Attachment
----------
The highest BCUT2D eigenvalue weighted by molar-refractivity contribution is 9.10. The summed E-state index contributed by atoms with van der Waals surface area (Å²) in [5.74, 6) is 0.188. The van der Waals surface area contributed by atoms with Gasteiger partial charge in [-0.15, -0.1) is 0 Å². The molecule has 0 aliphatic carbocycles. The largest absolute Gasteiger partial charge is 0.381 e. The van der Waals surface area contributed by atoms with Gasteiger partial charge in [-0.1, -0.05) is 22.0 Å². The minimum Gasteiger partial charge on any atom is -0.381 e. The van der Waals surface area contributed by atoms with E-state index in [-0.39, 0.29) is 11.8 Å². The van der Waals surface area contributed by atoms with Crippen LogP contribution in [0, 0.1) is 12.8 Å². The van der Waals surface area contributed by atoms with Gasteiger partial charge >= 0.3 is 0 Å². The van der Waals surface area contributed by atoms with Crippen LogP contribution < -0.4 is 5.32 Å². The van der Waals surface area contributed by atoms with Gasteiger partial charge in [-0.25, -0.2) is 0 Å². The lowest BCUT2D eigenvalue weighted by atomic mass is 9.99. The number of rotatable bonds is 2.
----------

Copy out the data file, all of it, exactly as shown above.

The highest BCUT2D eigenvalue weighted by molar-refractivity contribution is 9.10. The summed E-state index contributed by atoms with van der Waals surface area (Å²) in [5.74, 6) is 0.188. The van der Waals surface area contributed by atoms with Gasteiger partial charge in [-0.15, -0.1) is 0 Å². The molecule has 0 aliphatic carbocycles. The largest absolute Gasteiger partial charge is 0.381 e. The van der Waals surface area contributed by atoms with Gasteiger partial charge in [-0.1, -0.05) is 22.0 Å². The minimum Gasteiger partial charge on any atom is -0.381 e. The van der Waals surface area contributed by atoms with E-state index in [-0.39, 0.29) is 11.8 Å². The van der Waals surface area contributed by atoms with Crippen LogP contribution in [0, 0.1) is 12.8 Å². The van der Waals surface area contributed by atoms with Gasteiger partial charge >= 0.3 is 0 Å². The van der Waals surface area contributed by atoms with Crippen LogP contribution < -0.4 is 5.32 Å². The van der Waals surface area contributed by atoms with Gasteiger partial charge in [-0.25, -0.2) is 0 Å². The lowest BCUT2D eigenvalue weighted by atomic mass is 9.99. The number of rotatable bonds is 2.